You bought a pack of smokes for your 18th birthday. Ella "Lorde" Yelich-O’Connor celebrated her's by releasing a hugely anticipated video for this new song off The Hunger Games: Mockingjay - Part 1. (And hey, maybe she also bought cigarettes, although I doubt it).
The video skips the usual movie clipjob in favor of a series of unexplained, yet surely not unrelated vignettes that bear several filmic influences, especially Kubrick.
Emily Kai Bock, director: "Ella emailed me during the summer while she was on tour with Majical Cloudz, who I made a video for a couple years ago. I was amazed that she would reach out to me directly. Usually with such a big-name artist, there is a team of people you have to go through, but she kept a close connection to me from start to finish - from feedback on the treatment to editing notes, we were in constant touch.
Ella is a true collaborator. She had sent me a reference video of Mae West being interviewed by Dick Cavett. In the clip, Dick Cavett walks across a massive airplane hanger to this tiny lit set, where Mae West is reclining in this chair - it's a really surreal interview setting.
I wrote her a treatment with a bunch of these kind of set ideas, of things that could live within a dark void of a large vacant space, under a singular light - a motel room, a confessional, a chandelier, a streetlamp, and so on - and she loved it. I was really excited about the idea of using black as a way to transition between the worlds, losing the context of what is exterior and what is interior.”
First off, don't pay attention to the bullshit headlines about Johnny Depp being in the new Paul McCartney video. Not that they aren't true — he has a cameo in a performance set-up with Sir Paul and some blues musicians — but we've been there and done that. Go watch "My Valentine" which is All Depp, All The Time, or the star-studded "Queenie Eye" video. In this case, Johnny Depp is the least notable thing about this video, which I mean as a compliment to all involved.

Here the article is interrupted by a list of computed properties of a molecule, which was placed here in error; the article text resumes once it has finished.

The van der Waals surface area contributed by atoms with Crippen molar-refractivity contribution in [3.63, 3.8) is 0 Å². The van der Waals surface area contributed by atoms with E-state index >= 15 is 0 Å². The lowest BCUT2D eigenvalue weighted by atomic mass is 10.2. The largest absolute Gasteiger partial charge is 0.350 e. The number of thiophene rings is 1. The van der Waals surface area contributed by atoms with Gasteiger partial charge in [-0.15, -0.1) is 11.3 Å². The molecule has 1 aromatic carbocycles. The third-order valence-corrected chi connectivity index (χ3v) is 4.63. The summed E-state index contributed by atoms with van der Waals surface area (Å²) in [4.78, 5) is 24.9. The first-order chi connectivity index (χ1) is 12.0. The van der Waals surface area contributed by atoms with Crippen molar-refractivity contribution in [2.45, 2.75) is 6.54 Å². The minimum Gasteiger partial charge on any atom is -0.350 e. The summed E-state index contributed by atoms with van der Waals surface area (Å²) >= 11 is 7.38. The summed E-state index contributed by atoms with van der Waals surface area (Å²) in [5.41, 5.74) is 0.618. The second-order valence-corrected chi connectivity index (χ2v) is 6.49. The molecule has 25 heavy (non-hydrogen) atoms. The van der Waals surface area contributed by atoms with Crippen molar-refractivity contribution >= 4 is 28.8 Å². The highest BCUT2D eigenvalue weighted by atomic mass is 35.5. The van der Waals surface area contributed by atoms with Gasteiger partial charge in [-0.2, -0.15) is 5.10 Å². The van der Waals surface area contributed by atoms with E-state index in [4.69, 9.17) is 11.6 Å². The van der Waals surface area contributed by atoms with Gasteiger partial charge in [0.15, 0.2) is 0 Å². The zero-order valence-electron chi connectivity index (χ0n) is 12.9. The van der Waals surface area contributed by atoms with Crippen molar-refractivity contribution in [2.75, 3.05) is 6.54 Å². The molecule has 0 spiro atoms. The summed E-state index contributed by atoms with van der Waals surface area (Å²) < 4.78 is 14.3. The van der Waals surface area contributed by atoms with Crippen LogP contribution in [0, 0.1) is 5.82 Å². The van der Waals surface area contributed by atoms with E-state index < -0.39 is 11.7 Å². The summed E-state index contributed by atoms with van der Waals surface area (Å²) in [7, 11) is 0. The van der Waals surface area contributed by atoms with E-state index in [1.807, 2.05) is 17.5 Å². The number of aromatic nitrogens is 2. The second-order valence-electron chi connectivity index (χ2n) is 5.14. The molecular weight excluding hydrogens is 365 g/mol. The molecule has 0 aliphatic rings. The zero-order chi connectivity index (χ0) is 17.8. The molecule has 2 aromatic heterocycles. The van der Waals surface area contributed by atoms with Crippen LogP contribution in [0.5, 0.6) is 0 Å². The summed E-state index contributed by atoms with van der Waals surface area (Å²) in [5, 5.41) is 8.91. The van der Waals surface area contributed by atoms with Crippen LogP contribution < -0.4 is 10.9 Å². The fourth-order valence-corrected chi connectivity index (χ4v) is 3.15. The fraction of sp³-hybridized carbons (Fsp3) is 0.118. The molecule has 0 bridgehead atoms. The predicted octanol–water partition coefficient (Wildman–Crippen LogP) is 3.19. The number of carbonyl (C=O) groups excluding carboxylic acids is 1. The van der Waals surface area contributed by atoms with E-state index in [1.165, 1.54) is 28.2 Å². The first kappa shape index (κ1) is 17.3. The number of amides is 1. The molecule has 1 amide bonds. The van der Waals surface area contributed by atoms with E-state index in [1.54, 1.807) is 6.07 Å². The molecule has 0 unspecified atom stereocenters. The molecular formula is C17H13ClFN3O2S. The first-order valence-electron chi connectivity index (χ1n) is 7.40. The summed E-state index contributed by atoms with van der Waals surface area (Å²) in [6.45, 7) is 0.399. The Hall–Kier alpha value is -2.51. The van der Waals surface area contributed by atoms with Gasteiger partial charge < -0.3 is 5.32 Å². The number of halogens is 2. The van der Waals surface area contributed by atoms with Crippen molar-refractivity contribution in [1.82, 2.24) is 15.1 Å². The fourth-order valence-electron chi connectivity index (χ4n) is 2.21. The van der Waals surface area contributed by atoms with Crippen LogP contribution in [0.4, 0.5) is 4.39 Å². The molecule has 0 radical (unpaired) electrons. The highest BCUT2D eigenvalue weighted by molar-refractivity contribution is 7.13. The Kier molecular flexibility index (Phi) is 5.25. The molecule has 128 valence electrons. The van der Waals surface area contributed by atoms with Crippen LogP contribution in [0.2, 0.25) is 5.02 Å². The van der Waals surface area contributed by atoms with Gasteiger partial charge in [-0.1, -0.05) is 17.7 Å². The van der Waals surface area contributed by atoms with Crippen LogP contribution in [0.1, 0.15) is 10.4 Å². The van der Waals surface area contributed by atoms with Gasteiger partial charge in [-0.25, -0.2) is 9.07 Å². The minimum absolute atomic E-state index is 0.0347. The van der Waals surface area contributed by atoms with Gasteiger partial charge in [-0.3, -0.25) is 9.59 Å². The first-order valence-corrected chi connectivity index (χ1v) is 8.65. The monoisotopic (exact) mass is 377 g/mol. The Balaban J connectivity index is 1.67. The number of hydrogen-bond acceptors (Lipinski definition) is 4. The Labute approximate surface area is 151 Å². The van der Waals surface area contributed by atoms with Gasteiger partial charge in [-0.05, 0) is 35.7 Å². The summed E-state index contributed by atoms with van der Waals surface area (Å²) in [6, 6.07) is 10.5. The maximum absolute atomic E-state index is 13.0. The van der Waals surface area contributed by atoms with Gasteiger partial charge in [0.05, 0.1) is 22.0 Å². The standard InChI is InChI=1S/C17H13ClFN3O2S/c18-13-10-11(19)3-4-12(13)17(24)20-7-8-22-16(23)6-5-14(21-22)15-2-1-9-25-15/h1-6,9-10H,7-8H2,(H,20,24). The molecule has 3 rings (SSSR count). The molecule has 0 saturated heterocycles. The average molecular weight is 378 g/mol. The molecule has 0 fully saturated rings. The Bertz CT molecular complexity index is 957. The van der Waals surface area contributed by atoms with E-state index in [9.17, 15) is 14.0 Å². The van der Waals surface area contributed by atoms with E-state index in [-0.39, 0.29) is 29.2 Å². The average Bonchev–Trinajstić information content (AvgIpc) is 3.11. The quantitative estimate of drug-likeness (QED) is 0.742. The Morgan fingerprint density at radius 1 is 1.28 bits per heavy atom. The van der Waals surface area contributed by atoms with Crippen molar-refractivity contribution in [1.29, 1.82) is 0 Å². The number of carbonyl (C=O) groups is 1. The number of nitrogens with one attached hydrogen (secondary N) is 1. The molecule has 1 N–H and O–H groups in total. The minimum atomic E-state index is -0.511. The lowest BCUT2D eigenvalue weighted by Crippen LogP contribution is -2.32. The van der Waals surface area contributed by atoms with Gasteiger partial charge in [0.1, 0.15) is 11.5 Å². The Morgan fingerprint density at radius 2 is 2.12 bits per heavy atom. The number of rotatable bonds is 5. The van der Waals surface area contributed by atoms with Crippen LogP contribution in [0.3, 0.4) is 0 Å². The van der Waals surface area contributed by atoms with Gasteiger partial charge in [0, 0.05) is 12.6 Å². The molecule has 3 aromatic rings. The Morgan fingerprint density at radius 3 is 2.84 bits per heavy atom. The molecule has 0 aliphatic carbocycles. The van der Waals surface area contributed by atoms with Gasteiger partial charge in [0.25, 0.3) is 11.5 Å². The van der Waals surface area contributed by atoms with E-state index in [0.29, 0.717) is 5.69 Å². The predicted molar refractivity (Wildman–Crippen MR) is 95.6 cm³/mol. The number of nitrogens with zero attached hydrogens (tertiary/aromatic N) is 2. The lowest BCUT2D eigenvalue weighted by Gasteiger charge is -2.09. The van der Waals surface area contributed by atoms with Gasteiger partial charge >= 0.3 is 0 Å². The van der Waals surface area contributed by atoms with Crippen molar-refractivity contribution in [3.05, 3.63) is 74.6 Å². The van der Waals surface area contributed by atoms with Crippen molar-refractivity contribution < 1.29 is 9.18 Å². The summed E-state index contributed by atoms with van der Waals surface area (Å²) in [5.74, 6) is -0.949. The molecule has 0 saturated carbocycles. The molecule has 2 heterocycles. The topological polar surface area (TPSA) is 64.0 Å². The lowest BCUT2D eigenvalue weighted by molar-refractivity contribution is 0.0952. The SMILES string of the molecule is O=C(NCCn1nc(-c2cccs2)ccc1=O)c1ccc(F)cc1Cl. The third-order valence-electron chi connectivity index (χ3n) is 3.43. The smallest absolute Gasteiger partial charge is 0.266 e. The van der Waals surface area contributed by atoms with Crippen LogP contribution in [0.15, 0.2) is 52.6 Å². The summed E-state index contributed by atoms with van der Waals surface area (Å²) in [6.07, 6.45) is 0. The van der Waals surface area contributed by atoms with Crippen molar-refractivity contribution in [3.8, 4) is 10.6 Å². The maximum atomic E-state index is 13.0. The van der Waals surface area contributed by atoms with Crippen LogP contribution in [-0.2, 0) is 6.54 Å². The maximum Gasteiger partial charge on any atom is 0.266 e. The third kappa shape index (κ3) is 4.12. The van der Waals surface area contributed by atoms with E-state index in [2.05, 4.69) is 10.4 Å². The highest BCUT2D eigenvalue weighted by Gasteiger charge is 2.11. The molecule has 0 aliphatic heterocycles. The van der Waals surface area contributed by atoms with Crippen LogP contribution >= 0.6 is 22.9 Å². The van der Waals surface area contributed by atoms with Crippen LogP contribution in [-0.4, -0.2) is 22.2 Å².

"Early Days" imagines the story of a rock band from the roots-up, sprouting to life far away from money and fame — and far away from The Beatles' Liverpool hometown. We're down in The Delta, circa the late 1950s, where a mixed-race band is defying all kinds of odds to reach a level of purity, success and maybe even a little peace.
The second annual Prism Prize, celebrating the best Canadian music videos, took place last night in Toronto.
Director Emily Kai Bock took home the $5,000 Grand Prize for her masterful narrative Arcade Fire "Afterlife" video. Director Kheaven Lewandowski won the audience prize via online voting for The Belle Game "River" video.
Creative team Scott Cudmore and Michael Leblanc received the inaiugural Arthur Lipsett Award, established to recognize an innovative and unique approach to music video art; Director Floria Sigismondi received the inagural Special Achievement Award.
He sells flowers on a streetcorner all day, comes home for a spaghetti dinner, prodding his youngest son to speak spanish and his eldest to spare him a drive to his friend's house. At nightfall they all mine different dreamscapes, but she's at the center of all of them — only existing in their thoughts until they hopefully meet on the other side.
What's presented as a day in the life documentary with The Mays Brothers — DJ, Demantre and Rodney — lulls you into something a lot deeper, off-kilter and magical. The brotherly bonds prove strong, but other forces are just as powerful. And the circle seems like it will remain unbroken, with another generation also stuck on top of the world in Compton, L.A.
I remember the Converter knocking on our door, seeing if we'd like to switch teams. I remember model airplanes and kites. Tie-Dye t-shirts and canned ravioli. And I remember kids with Pixelvision cameras (this video uses Super8), shooting stuff not all that dissimilar to what we see here. But, I don't remember their footage being as evocative as what Emily Kai Bock gets here, or reaching the transcendant (and literal) heights once it's made clear that childhood in the '80s wasn't all warm/fuzzy memories.